Wednesday, February 11, 2009

Gospel Values: Poor In Spirit

Last night, at the CRHP meeting, we did an exercise entitled "How do I live by Gospel values?" This is my second time through formation, but the first time I've seen this activity. Truthfully, I hadn't prepared for it (having other responsibilities at last night's meeting), and so I first looked it over during the meeting's discussion time.

Initially, a few of the questions jumped out at me as being appropriate for a friend of mine. I made a mental note to send her an email about it, which I did this morning. As I was typing the email to her, I found myself noticing the questions, considering them in relation to my life, and deciding to do a series of blog posts on these Beatitude-inspired questions.

Happy are those who know they are Spiritually Poor
  • Have you come to the place where you can admit to others that you don't have all the answers?

  • Can you admit that you have needs?

  • Can you admit that you need the Lord and others?

  • Are you able to let others know where you are "spiritually poor"?

  • Can you admit mistakes without blaming others?

  • Can you genuinely rejoice when others receive what you would like?

In the Sermon on the Mount, where Jesus gives us the Beatitudes, he phrased it like this: "Blessed are the poor in spirit, for theirs is the kingdom of Heaven." (Mt. 5:3)

As I look over these questions, one virtue jumps out at me: humility. To be truly poor in spirit, to gain the kingdom of Heaven, I need to humble myself. Am I willing to do that, to admit that I don't have all the answers, to ask for help when I need it?

If I am being honest, I need to admit that I am not doing this. I am learning -- slowly -- to admit that I don't have all the answers. But I struggle mightily with asking for help, admitting that I have needs, admitting that I can't do it all on my own. DH knows this. Again and again, he reminds me that I am not in this marriage alone, that I have a partner who will happily step in and help me, if I just let him.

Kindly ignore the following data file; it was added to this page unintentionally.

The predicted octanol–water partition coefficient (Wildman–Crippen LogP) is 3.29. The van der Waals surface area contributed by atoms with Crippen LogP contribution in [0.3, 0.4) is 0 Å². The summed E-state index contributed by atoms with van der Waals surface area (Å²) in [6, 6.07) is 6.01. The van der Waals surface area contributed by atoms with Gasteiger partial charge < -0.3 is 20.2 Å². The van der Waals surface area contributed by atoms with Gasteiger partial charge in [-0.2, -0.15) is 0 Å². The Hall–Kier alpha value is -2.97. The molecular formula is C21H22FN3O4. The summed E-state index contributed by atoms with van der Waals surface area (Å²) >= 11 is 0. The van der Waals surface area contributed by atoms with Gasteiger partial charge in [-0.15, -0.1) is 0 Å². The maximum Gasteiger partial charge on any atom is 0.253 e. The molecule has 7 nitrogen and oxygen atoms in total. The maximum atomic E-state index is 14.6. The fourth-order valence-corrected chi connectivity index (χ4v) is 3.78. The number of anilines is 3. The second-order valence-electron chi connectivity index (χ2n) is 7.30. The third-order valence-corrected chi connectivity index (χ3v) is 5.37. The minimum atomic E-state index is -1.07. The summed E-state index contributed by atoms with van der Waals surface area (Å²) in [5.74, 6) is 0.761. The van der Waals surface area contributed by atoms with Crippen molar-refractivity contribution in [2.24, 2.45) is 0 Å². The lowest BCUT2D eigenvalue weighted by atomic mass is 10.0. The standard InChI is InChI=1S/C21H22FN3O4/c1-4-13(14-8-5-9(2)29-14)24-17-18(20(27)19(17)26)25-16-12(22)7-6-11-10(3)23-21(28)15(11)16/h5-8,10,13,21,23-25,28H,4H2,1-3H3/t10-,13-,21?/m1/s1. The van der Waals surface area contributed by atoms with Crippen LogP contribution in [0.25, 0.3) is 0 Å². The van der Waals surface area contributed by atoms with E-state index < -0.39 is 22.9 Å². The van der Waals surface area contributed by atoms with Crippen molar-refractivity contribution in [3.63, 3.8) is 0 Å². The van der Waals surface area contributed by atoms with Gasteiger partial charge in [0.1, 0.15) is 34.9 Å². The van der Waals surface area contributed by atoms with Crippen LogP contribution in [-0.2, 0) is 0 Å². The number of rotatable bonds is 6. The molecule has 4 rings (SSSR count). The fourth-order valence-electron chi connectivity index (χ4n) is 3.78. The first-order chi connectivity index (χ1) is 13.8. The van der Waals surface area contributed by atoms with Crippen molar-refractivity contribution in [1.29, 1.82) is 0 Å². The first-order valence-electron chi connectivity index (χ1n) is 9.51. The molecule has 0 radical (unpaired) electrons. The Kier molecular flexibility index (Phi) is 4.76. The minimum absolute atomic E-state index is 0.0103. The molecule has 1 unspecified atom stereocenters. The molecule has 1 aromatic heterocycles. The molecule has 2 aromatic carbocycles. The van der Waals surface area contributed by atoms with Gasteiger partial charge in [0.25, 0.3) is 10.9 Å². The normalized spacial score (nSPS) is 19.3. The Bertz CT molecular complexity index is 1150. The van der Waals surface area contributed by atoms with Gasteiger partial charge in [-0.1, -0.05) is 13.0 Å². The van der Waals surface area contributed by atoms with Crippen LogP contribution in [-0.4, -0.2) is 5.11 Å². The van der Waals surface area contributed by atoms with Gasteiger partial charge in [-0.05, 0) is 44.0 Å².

Am I able to let others know where I am spiritually poor? Well, maybe, a few trusted friends, but certainly not everyone. I do my best to project a calm, confident, in-control persona to most of the world, most of the time. Those people who have seen me crabby and wrinkled are definitely within the "circle of trust." But that's not really what I am called to in this teaching, is it? I am called to vulnerability, even (perhaps especially?) when I most want to project false confidence.

Can I admit mistakes without blaming others? Does that include blaming the children for my lack of sleep and subsequent crankiness? Does it include blaming the weather for cabin fever and my subsequent crankiness? Does it include blaming the latest cold virus for my general malaise and subsequent crankiness?

And that final question: can I genuinely rejoice when others receive what I would like? How I wish I could answer that question with a resounding "yes!" I am reminded of the Litany of Humility, which I have prayed at different times. It's been a few months now since I've been willing to go there, but maybe I need to put that one back into the prayer rotation.

The exercise asked us to evaluate ourselves in each Beatitude: weak, weak but growing, needs attention, or have really grown. I think my grade for Poor in Spirit would have to be weak, but willing to grow.

No comments:

Post a Comment